When selecting a wind turbine for a given operating location, consideration is given to characteristics of the site such as the complexities of the site terrain and the average wind conditions. The turbines chosen can ideally operate at rated power for as much of the time as possible. However, in practice, wind speeds are variable and the turbine must be able to cope with a wide variety of wind speeds. At lower wind speeds the power output will either be zero, if there is negligible wind, or below rated power. Once the wind speed increases to above that required for generation of rated power, the turbine will protect itself from damage, for example, by varying the pitch of the blade to reduce the power extracted from the wind. In extreme cases the turbine may shut down or yaw out of the wind to prevent catastrophic damage.

International Standard IEC 64100-1, 3rd Edition, defines normal and extreme wind conditions which a wind turbine must be designed to withstand. These requirements place limitations on the design of wind turbine components as all components must be able to withstand the most extreme conditions.

We have appreciated that there are certain wind conditions which, although are not recognised as extreme under the IEC 64100-1 definition, are nevertheless potentially damaging. Extreme conditions tend to cause serious damage through a single event, such as an extreme gust or change of direction with high wind speed. However, we have appreciated that there is a class of events which cause loading on the turbine components of a magnitude which is lower than the design load, but high enough that only a small number of such loads or load cycles is needed to cause failure of a component. These loadings, referred to as low cycle fatigue loads, may require fewer than 100 instances of loading or loading cycles for failure to occur. As wind turbines are designed for a lifetime of twenty years, this type of event need only occur a handful of times a year for failure to take place during the lifetime of the wind turbine. In the past it has not been possible to assess the rate of accumulation of low cycle fatigue in wind turbine components.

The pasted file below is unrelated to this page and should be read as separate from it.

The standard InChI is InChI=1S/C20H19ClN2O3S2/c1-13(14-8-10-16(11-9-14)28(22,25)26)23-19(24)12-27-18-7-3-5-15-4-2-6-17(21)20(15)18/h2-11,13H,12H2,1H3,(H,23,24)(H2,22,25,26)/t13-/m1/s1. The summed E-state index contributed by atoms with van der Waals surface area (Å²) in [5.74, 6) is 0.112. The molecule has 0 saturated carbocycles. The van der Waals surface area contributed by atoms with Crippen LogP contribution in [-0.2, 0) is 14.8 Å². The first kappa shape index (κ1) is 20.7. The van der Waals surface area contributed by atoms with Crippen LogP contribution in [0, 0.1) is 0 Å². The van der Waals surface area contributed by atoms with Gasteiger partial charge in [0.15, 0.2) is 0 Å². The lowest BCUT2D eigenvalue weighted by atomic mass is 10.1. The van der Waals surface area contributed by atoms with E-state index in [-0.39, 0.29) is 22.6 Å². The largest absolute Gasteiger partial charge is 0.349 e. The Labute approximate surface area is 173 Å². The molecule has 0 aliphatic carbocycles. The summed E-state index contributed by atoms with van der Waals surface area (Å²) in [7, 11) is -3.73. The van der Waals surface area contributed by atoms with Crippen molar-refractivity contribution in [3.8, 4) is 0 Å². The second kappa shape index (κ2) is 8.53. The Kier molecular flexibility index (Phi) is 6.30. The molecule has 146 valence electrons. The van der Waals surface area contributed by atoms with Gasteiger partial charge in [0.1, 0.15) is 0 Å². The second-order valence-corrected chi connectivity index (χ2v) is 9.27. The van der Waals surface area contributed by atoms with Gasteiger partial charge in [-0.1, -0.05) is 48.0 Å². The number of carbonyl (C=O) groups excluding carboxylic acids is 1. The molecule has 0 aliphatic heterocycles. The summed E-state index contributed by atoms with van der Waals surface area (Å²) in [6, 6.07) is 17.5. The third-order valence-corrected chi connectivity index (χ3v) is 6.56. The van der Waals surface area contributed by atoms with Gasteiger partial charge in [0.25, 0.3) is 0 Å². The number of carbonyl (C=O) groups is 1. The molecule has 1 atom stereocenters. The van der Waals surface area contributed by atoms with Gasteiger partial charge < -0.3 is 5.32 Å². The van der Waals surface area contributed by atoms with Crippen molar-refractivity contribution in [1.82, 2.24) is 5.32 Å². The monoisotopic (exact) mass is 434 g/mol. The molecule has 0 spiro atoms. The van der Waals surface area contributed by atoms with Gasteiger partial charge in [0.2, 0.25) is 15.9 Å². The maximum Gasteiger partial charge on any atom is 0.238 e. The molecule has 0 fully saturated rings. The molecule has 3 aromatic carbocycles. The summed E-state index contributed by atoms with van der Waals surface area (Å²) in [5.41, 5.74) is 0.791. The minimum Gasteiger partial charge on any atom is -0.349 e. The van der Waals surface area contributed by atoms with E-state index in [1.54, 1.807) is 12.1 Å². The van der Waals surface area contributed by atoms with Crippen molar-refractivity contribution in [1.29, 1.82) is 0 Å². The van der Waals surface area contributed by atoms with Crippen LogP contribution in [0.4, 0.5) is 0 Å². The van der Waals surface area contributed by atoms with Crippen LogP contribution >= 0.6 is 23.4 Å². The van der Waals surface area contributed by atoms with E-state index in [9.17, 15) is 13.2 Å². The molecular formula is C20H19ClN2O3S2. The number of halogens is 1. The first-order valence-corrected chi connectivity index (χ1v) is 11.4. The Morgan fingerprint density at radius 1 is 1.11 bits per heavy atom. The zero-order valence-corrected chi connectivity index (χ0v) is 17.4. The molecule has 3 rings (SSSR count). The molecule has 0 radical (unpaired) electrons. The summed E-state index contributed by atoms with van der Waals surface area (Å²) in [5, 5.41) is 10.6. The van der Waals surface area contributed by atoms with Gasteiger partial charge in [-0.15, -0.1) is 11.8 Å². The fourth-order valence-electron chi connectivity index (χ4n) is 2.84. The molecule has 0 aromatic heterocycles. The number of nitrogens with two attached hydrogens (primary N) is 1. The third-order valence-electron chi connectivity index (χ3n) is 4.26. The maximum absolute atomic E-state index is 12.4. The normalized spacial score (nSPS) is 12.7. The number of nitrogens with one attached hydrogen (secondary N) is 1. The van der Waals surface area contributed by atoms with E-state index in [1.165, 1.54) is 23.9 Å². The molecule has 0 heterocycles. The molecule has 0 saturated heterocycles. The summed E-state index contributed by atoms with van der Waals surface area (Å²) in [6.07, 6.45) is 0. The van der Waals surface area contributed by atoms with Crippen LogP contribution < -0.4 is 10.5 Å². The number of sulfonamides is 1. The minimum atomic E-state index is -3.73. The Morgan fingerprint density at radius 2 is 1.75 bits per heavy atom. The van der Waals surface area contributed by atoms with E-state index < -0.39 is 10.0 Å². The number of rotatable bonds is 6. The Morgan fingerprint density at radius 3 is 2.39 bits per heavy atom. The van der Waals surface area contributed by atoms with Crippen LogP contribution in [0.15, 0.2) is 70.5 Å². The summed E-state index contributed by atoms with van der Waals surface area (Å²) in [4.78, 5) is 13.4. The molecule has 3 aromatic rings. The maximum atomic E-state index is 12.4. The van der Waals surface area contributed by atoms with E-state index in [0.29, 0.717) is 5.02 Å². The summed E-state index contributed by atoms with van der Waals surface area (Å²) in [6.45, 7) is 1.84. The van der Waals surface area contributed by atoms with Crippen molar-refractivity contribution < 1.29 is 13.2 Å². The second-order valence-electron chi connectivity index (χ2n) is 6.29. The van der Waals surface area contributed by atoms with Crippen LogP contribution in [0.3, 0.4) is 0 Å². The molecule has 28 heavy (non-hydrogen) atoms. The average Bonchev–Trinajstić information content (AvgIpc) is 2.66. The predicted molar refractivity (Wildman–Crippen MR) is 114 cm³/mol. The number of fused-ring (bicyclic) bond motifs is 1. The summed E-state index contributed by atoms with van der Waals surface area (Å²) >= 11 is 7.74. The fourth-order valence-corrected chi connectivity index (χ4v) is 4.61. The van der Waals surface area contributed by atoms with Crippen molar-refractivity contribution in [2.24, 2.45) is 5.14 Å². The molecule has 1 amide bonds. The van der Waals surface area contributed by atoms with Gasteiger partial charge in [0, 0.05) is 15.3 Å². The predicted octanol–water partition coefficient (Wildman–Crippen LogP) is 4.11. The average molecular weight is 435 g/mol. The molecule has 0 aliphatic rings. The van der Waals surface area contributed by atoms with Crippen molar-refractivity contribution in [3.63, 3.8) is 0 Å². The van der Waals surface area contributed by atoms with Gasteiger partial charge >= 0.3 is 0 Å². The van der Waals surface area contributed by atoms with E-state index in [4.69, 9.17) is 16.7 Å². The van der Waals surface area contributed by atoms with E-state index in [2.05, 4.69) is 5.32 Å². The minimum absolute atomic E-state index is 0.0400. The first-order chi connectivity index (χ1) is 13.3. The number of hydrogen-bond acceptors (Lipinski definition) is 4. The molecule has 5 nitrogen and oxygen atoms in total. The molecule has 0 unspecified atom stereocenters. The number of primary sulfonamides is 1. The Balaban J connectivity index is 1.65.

An example of a condition which causes a low cycle fatigue is a combination of high wind speed, high turbulence and a high standard deviation of wind direction. We have further appreciated that a reduction in exposure to events causing low cycle fatigue will remove some of the design constraints on wind turbine components. Not only will this preserve and extend the lifetime of the components but it will also enable blades to be made using less material, and therefore more cheaply. Alternatively larger blades may be used at a given site enabling greater energy extraction from the wind.

SUMMARY OF THE INVENTION

According to the invention there is provided a control system for a wind turbine, comprising a device mounted on the wind turbine to sense at least wind speed and direction at a position upwind of the wind turbine, a detector for receiving and processing signals from the sensing device to detect wind conditions at the position upwind of the wind turbine which would expose one or more components of the wind turbine to low cycle fatigue loading, and a controller for generating one or more control signals for varying an operating setpoint of the wind turbine to a value outside a normal operating value in response to detection of the low cycle fatigue loading wind condition.

The invention also provides a method of controlling a wind turbine, comprising sensing at least wind speed and direction at a position upwind of the wind turbine using a sensing device mounted on the wind turbine, receiving and processing signals from the sensing device at a detector to detect wind conditions at the position upwind of the wind turbine which would expose one or more components of the wind turbine to low cycle fatigue loading, and generating one or more control signals at a controller for varying an operating setpoint of the wind turbine to a value outside a normal operating value in response to detection of the low cycle fatigue loading wind condition.

Embodiments of the invention enable a wind turbine to detect wind conditions that may lead to a low cycle fatigue event sufficiently in advance that evasive action can be taken before the conditions arrive at the wind turbine. This enables the potentially catastrophic effects of the conditions to be mitigated by altering the operating parameters of the wind turbine. The turbine may be returned to its normal operating conditions once the sensed signals show that the event has ended.

A normal operating value for a setpoint may be one that is within a predetermined range of production values under which the wind turbine produces energy.